But can it be as simple as that? Can the sound of the shofar have such power?
The shofar goes back to the time our father Abraham and his son Isaac were prepared to make the ultimate sacrifice for the sake of G-d. It goes back to that moment at Sinai when the shofar was sounded and we declared in one voice: We will do it. We will fulfill Your Commandments and study Your sacred Torah. And thus we crowned G-d as our King for all time.
But can merely listening to the shofar really bring about an all-encompassing transformation? To be sure, there is a method to it. When we use our computers, a program is of no avail unless we know how to access it; similarly, we need to know how to access the energy of the shofar.
There is a threefold formula we must follow: Repentance, Prayer, and Charity. That formula activates our souls, enabling the sound of the shofar to enter its innermost crevices and recreate us.
In the limited space we have I will confine myself to just one part of the formula – prayer.
Ostensibly, we enter the synagogue to pray, but most of us never experience the wondrous healing balm of prayer. Oh, we go through the motions – we open the Machzor, mouth some words, and repeat some prayers with the rabbi or cantor. But that’s where it ends. Our words fall flat; they never take wing. We spend time chatting with our fellow congregants, wish everyone a Happy New Year, make our way home for our holiday dinners – and completely miss the real magic of Rosh Hashanah.
Imagine that you’ve received an invitation from the White House. The president would like to meet you. The designated day arrives. You’re at the White House – but somehow you become sidetracked conversing with the other guests. When it’s your turn to speak to the president, you can’t recall what you wanted to say – your focus has been on the other guests and the festive dinner that was prepared for the occasion.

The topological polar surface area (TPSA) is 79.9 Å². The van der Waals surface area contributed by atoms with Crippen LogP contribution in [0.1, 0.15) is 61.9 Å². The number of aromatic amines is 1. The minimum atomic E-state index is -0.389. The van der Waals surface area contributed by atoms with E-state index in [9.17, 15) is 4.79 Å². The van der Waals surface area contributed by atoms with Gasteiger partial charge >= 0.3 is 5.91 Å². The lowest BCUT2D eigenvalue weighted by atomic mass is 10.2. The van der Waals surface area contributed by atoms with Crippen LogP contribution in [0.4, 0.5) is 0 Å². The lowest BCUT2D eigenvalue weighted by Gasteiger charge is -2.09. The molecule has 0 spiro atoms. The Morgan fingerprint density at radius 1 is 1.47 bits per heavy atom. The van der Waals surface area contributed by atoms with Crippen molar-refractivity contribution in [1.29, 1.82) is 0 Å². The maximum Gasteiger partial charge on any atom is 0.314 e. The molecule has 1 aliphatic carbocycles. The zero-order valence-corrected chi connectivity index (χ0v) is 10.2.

Think about this scenario and multiply it a thousand times over and you will have a glimmer of the tragedy of our modern Rosh Hashanah and Yom Kippur.
I’m sure some of you are thinking, Tragedy? Isn’t that rather extreme?
Unfortunately, it doesn’t even begin to convey the lost opportunity of today’s Rosh Hashanah and Yom Kippur.
We live in a turbulent, menacing world. Terrorism, devastating diseases, and natural disasters hover over us like a sinister shadow. We are in desperate need of the intervention of our Heavenly Father, the King of Kings.
But instead of seeking Him out, we consult those who are equally helpless. Rosh Hashanah and Yom Kippur come and go, and the opportunity presented by those awesome days is sadly lost.
Rosh Hashanah is here again. How will you pray this time? Will you reunite with your Heavenly Father this year? Will your visit with Him have meaning, or will it be “same old, same old”?
Take your cue from the shofar. Your life, the life of your family, the lives of your people are on the line.